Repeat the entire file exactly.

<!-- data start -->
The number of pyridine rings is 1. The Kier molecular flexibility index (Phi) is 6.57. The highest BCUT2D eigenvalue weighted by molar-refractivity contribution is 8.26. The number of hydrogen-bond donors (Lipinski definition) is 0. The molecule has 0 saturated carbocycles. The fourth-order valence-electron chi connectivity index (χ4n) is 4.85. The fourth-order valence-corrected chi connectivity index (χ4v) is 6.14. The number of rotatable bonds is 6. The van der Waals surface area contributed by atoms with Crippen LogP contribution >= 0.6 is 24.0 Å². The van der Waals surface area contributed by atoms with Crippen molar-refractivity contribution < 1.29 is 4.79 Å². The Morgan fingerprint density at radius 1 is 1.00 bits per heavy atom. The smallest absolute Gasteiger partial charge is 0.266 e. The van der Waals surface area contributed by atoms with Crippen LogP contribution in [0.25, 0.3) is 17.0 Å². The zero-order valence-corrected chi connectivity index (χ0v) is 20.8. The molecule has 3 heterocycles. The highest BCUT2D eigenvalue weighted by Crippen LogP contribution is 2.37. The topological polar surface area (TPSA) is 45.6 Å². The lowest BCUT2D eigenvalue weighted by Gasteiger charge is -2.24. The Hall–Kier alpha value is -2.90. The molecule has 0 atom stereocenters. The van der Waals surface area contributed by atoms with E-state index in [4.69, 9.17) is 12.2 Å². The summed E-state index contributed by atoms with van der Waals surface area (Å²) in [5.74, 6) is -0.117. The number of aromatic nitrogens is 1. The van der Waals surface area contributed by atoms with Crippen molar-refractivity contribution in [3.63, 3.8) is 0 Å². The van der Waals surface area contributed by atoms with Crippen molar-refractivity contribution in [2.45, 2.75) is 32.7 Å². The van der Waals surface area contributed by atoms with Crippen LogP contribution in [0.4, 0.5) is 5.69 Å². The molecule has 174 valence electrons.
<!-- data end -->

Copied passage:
The number of pyridine rings is 1. The Kier molecular flexibility index (Phi) is 6.57. The highest BCUT2D eigenvalue weighted by molar-refractivity contribution is 8.26. The number of hydrogen-bond donors (Lipinski definition) is 0. The molecule has 0 saturated carbocycles. The fourth-order valence-electron chi connectivity index (χ4n) is 4.85. The fourth-order valence-corrected chi connectivity index (χ4v) is 6.14. The number of rotatable bonds is 6. The van der Waals surface area contributed by atoms with Crippen LogP contribution >= 0.6 is 24.0 Å². The van der Waals surface area contributed by atoms with Crippen molar-refractivity contribution < 1.29 is 4.79 Å². The Morgan fingerprint density at radius 1 is 1.00 bits per heavy atom. The smallest absolute Gasteiger partial charge is 0.266 e. The van der Waals surface area contributed by atoms with Crippen LogP contribution in [0.25, 0.3) is 17.0 Å². The zero-order valence-corrected chi connectivity index (χ0v) is 20.8. The molecule has 3 heterocycles. The highest BCUT2D eigenvalue weighted by Crippen LogP contribution is 2.37. The topological polar surface area (TPSA) is 45.6 Å². The lowest BCUT2D eigenvalue weighted by Gasteiger charge is -2.24. The Hall–Kier alpha value is -2.90. The molecule has 0 atom stereocenters. The van der Waals surface area contributed by atoms with E-state index in [4.69, 9.17) is 12.2 Å². The summed E-state index contributed by atoms with van der Waals surface area (Å²) in [5.74, 6) is -0.117. The number of aromatic nitrogens is 1. The van der Waals surface area contributed by atoms with Crippen molar-refractivity contribution in [3.63, 3.8) is 0 Å². The van der Waals surface area contributed by atoms with Crippen molar-refractivity contribution in [2.45, 2.75) is 32.7 Å². The van der Waals surface area contributed by atoms with Crippen LogP contribution in [0.4, 0.5) is 5.69 Å². The molecule has 174 valence electrons.